Updated: January 22, 2022 4:21:54 am
A month after it invoked new powers under the Information Technology (Intermediary Guidelines and Digital Media Ethics Code) Rules, 2021 to get 20 YouTube channels banned, the Information and Broadcasting Ministry on Friday said it has issued orders to ban 35 more channels on the online social media platform after receiving intelligence inputs against them.
These channels, with more than 100 crore views, were all based in Pakistan, ministry officials said. They were involved in spreading “anti-India fake news in a coordinated manner over digital media”, they said.
It also passed orders to block two websites, two Twitter accounts, two Instagram accounts and one Facebook account.
The ministry said in a statement that five separate orders were issued to block the websites and YouTube channels after intelligence agencies, which were closely monitoring these social media accounts and websites, flagged them to the ministry for “immediate action”. The ministry issued issued the orders to block them immediately after it received the intelligence inputs on Thursday.
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The 35 accounts were all operating from Pakistan, and were identified to be part of four coordinated disinformation networks, the ministry said. It identified two of them as Apni Duniya Network, which was operating 14 YouTube channels, and Talha Films Network, which was operating 13 YouTube channels. “All these networks appeared to be operated with a single goal of spreading fake news oriented towards the Indian audience,” the ministry said.
THE USE of Intelligence inputs to regulate online content comes in the wake of increased anti-India propaganda on social media by pro-Pakistan channels and sites. To curb the challenge, officials said, more such channels and sites are likely to be blocked.
The channels used common hashtags and editing styles, and cross promoted each other’s content. Some of the channels were being operated by anchors of Pakistani TV news channels.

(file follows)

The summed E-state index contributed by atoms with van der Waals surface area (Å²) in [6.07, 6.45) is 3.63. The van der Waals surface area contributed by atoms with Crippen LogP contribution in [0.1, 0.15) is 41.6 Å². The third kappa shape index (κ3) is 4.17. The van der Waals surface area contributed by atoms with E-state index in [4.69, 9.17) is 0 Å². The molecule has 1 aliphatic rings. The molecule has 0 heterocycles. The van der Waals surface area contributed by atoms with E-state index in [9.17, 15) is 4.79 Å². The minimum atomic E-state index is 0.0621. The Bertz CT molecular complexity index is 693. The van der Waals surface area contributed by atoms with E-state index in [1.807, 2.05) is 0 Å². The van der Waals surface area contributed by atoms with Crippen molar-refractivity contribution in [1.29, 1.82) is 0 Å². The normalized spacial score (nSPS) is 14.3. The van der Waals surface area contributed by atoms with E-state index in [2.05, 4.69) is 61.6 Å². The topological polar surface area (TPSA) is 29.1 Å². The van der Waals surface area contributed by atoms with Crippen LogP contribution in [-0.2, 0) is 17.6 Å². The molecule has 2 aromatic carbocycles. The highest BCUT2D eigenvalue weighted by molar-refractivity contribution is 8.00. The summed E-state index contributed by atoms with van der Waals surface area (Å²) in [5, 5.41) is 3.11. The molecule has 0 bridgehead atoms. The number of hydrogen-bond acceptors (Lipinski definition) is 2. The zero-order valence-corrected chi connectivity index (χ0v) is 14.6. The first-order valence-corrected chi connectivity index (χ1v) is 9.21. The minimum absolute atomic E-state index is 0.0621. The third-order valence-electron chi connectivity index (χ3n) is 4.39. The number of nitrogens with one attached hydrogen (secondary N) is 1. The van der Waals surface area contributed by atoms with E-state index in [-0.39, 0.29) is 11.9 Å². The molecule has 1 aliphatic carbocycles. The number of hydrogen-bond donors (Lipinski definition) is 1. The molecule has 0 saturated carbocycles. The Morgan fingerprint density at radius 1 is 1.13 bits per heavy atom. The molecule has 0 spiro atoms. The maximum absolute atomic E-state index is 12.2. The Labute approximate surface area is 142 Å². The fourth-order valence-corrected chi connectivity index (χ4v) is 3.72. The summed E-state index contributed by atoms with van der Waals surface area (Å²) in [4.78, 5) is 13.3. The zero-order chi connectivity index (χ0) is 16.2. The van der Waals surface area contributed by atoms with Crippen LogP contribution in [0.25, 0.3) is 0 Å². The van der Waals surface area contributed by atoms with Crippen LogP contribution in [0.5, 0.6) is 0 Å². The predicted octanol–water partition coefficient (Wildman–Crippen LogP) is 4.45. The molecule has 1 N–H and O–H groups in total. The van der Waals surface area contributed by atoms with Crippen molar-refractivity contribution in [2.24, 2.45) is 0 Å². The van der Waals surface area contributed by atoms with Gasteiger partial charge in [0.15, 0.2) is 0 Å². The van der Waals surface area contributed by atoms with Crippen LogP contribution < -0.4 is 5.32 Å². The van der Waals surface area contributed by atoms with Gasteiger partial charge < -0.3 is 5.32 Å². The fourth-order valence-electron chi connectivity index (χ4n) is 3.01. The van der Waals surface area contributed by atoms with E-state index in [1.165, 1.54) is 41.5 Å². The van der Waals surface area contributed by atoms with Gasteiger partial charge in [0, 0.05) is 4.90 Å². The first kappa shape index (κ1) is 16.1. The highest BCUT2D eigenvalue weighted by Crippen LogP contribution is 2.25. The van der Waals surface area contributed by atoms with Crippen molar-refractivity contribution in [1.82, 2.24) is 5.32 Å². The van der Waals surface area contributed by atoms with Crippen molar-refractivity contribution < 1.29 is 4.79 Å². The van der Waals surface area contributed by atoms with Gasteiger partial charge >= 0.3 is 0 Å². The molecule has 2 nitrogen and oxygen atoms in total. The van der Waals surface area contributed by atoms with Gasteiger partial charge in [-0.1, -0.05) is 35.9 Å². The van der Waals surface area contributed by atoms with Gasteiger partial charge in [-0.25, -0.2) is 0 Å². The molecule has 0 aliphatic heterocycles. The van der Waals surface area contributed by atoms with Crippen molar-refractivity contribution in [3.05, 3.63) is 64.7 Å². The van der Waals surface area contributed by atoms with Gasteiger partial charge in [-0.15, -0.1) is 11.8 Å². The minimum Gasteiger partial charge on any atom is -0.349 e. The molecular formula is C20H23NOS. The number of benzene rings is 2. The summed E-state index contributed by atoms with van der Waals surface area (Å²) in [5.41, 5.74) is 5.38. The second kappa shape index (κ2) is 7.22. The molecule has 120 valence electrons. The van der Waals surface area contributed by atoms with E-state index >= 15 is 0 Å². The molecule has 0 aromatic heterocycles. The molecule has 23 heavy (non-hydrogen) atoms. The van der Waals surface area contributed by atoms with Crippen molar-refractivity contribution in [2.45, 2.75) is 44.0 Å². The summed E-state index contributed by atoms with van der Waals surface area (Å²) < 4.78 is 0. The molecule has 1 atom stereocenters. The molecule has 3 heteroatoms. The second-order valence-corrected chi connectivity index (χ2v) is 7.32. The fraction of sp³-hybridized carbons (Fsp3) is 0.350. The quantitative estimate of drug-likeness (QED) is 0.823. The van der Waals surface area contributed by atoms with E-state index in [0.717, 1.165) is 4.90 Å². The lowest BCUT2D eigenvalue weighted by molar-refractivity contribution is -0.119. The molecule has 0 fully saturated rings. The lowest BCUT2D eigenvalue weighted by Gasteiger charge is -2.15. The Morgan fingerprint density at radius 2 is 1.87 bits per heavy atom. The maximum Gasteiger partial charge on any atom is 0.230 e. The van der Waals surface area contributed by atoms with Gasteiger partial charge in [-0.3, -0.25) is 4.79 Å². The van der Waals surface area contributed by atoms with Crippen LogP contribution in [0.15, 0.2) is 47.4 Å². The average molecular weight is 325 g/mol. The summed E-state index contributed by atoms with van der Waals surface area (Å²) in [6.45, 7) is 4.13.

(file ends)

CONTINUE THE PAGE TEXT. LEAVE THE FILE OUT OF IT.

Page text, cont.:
“The channels propagated content to encourage separatism, divide India on the lines of religion, and create animosity among the various sections of the Indian society. Such information was feared to have the potential to incite the audience into commission of crimes adversely affecting public order in the country,” the ministry statement said.
Speaking to reporters, I&B Secretary Apurva Chandra said the channels had combined subscribers strength of 1.2 crore and had more than 130 crore views. These, he said, were “very, very toxic channels”. “It was sort of a war against the country. War of misinformation,” he said.
The ministry invoked Section 69A of IT Act, 2000 to get the channels blocked.
Chandra said that in December last year, the ministry had blocked 20 YouTube channels and two websites after receiving intelligence inputs. Fresh intelligence inputs were received by the ministry on Thursday,” he said. The common factor in the blocked channels was that “they operate from Pakistan and spread fake anti-India content”.
He highlighted that the content was on “serious issues” such as “Indian Armed Forces, Jammu and Kashmir, India’s foreign relations, separatist ideas,” and the recent death of Chief of Defence Staff General Bipin Rawat.
He said the “intelligence agencies are now alive to this issue” and added that “now since this process has started, I’m sure more and more such channels will get blocked”. He asked for people to send the ministry inputs on any channel or website involved in propagating such content.
Speaking about the role of intermediaries such as YouTube and Facebook among others, Chandra said it is their responsibility also, and such content “should get flagged in their system”. However, he added, the ministry has received a “very good response” from the intermediaries. In December, when the last such order was issued, they implemented it within 24 hours, and blocked them “at the global level”.
The channels have been ordered to be blocked invoking emergency powers, however, Joint Secretary Vikram Sahay said an inter-departmental committee will review the orders. The panel is expected to meet next week.
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